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LETTERS TO EDITOR
by Kathryn Osenlund
James Joyce's The Dead, 2000 Tony Award Best Musical Book award winner, provides the finale for the Arden Theatre's season. Elyse Sommer's 2000 review covers the original run at the Belasco on Broadway (The Review), thus the entire story will not be addressed here.
Christopher Walken is a hard act to follow, but Greg Wood does an excellent job. His character Gabriel Conroy, more an observer than a participant, is the steady rock on whom the aunts rely to perform ritual functions like checking on the drunk Freddy Malins (Anthony Lawton), carving the goose, and giving the annual toast. A well known chameleon in area theatres, Greg Wood melted into this role as he did into Greg Pierotti et al in The Laramie Project, Freddy in Picasso at the Lapin Agile, and Brick in CHTR a couple of years back at the Arden. (He also appears in the movies Sixth Sense and Signs.)
The aunts Julia and Kate, played by Lorraine Foreman and Cecelia Riddett respectively, are good-hearted souls with good voices, and these actresses do them justice. Also notable are Derin Altay (Andrew Lloyd Webber's Evita) as Gretta, Whit MacLaughlin as Mr. Browne and Mary Kate McGrath as Miss Ivors, who fit their roles to a T.
Appealing set and lighting design present a picture of life in a Dublin house 100 years ago. The Christmas party with its guests is very much in the spirit of James Joyce. I wondered how they would work in the tale's ever-present snow. It was there, outside the windows and behind the scrim. Although I'd hoped to see more evidence of Joyce's ruminations on snow, the festive yet gravitas-laden scene is satisfying. Much of Joyce survives in the dialogue, but quite a bit of license is taken in this musical's book. That will happen, of course, when a story is transposed from one medium into another. I may be a stickler, but when the production is titled James Joyce's The Dead, I expect more fidelity to the tone of the original. For example, the feisty production number, "Wake the Dead," would never, never have happened in Joyce's story. Inconsistent with the sisters' manners and the spirit of the party, it entirely changes the mood. Still, it is the most rousing piece in the musical! So does that mean it's ok even if it's not Joyce? Further, I wonder if having Aunt Julia's demise highlighted on the stage was the wisest choice.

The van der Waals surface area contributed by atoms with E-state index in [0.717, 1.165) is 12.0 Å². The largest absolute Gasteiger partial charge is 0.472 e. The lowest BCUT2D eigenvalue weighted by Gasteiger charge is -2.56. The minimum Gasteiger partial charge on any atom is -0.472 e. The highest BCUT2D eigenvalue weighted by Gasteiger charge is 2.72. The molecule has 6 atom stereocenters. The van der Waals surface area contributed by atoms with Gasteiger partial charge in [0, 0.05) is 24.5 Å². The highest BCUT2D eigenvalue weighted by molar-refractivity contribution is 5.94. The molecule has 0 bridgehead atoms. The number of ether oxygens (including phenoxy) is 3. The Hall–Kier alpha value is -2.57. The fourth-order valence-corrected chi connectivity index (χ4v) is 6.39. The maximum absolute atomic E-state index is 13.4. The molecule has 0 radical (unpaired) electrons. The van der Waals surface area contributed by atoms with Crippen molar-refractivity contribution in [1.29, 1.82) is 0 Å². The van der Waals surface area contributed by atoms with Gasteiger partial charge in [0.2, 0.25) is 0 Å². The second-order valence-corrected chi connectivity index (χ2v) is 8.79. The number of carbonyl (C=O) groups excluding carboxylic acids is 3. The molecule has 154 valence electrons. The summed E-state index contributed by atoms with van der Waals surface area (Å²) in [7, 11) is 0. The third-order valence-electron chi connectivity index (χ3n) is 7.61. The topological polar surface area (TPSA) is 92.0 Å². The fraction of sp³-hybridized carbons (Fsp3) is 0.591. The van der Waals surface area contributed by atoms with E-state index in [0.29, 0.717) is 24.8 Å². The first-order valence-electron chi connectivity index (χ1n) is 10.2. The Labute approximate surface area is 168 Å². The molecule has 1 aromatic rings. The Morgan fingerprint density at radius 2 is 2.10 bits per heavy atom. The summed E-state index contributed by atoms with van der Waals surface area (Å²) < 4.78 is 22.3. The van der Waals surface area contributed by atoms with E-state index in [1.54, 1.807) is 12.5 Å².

The original story, where Gabriel realizes that Julia will soon be among the dead, is stronger. She does not die within the story, and its haunting, ephemeral quality is preserved. Perhaps these criticisms raise the point that this work is best enjoyed in its original state, where there is no need to meet the demands of theatricality.
In terms of the musical numbers, most of the production songs are used as songs, ie, entertainment at the party. However, in the critical last moments, songs are used operatically. This is a huge change in the use of music, and not a particularly comfortable one, as songs now advance the plot. Gretta (Derin Altay has a lovely voice) sings the crucial part about Michael Furey, and Gabriel sings "The Living and the Dead," using words similar to Joyce's. Although it's touching, one must wonder why the composers have these pieces rather tunelessly sung instead of spoken, and why they took license with Joyce's famous ending. Why not use Joyce's actual words, which are superior? This is a solid production with a splendid set, dramatic lighting, good acting and singing, great costumes and good direction; it just could be more Joyce.
6, 500 Comparative Phrases including 800 Shakespearean Metaphors by CurtainUp's editor.
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